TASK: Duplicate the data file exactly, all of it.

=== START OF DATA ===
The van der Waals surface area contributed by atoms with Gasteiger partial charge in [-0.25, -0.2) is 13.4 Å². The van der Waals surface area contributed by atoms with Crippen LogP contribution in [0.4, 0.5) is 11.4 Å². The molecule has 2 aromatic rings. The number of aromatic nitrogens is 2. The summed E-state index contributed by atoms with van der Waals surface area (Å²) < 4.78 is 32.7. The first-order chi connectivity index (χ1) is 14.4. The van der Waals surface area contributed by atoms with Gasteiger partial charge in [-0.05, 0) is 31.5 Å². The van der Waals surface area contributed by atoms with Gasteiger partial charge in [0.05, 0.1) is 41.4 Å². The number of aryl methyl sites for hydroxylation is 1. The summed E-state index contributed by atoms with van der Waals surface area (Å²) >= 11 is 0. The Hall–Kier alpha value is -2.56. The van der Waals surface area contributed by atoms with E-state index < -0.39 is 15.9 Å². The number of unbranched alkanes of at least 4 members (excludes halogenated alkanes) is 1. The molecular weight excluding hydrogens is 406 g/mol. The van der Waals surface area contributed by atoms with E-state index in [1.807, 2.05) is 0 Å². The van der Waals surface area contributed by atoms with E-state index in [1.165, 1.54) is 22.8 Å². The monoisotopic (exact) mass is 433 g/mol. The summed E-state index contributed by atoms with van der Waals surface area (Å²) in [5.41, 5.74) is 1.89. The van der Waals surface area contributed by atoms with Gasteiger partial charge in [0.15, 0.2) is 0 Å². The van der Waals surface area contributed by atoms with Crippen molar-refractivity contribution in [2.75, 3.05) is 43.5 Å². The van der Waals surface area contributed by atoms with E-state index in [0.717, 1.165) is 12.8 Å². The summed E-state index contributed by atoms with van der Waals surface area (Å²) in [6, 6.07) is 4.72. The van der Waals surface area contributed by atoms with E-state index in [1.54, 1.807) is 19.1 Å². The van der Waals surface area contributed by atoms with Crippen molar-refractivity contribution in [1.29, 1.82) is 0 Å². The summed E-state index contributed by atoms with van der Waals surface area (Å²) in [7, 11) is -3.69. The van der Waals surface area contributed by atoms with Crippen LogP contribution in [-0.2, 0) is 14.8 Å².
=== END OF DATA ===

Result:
The van der Waals surface area contributed by atoms with Gasteiger partial charge in [-0.25, -0.2) is 13.4 Å². The van der Waals surface area contributed by atoms with Crippen LogP contribution in [0.4, 0.5) is 11.4 Å². The molecule has 2 aromatic rings. The number of aromatic nitrogens is 2. The summed E-state index contributed by atoms with van der Waals surface area (Å²) < 4.78 is 32.7. The first-order chi connectivity index (χ1) is 14.4. The van der Waals surface area contributed by atoms with Gasteiger partial charge in [-0.05, 0) is 31.5 Å². The van der Waals surface area contributed by atoms with Gasteiger partial charge in [0.05, 0.1) is 41.4 Å². The number of aryl methyl sites for hydroxylation is 1. The summed E-state index contributed by atoms with van der Waals surface area (Å²) >= 11 is 0. The Hall–Kier alpha value is -2.56. The van der Waals surface area contributed by atoms with E-state index < -0.39 is 15.9 Å². The number of unbranched alkanes of at least 4 members (excludes halogenated alkanes) is 1. The molecular weight excluding hydrogens is 406 g/mol. The van der Waals surface area contributed by atoms with E-state index in [1.807, 2.05) is 0 Å². The van der Waals surface area contributed by atoms with E-state index in [1.165, 1.54) is 22.8 Å². The monoisotopic (exact) mass is 433 g/mol. The summed E-state index contributed by atoms with van der Waals surface area (Å²) in [5.41, 5.74) is 1.89. The van der Waals surface area contributed by atoms with Gasteiger partial charge in [0.15, 0.2) is 0 Å². The van der Waals surface area contributed by atoms with Crippen molar-refractivity contribution in [2.75, 3.05) is 43.5 Å². The van der Waals surface area contributed by atoms with E-state index in [0.717, 1.165) is 12.8 Å². The summed E-state index contributed by atoms with van der Waals surface area (Å²) in [6, 6.07) is 4.72. The van der Waals surface area contributed by atoms with E-state index in [1.54, 1.807) is 19.1 Å². The van der Waals surface area contributed by atoms with Crippen molar-refractivity contribution in [1.29, 1.82) is 0 Å². The summed E-state index contributed by atoms with van der Waals surface area (Å²) in [7, 11) is -3.69. The van der Waals surface area contributed by atoms with Crippen LogP contribution in [-0.2, 0) is 14.8 Å².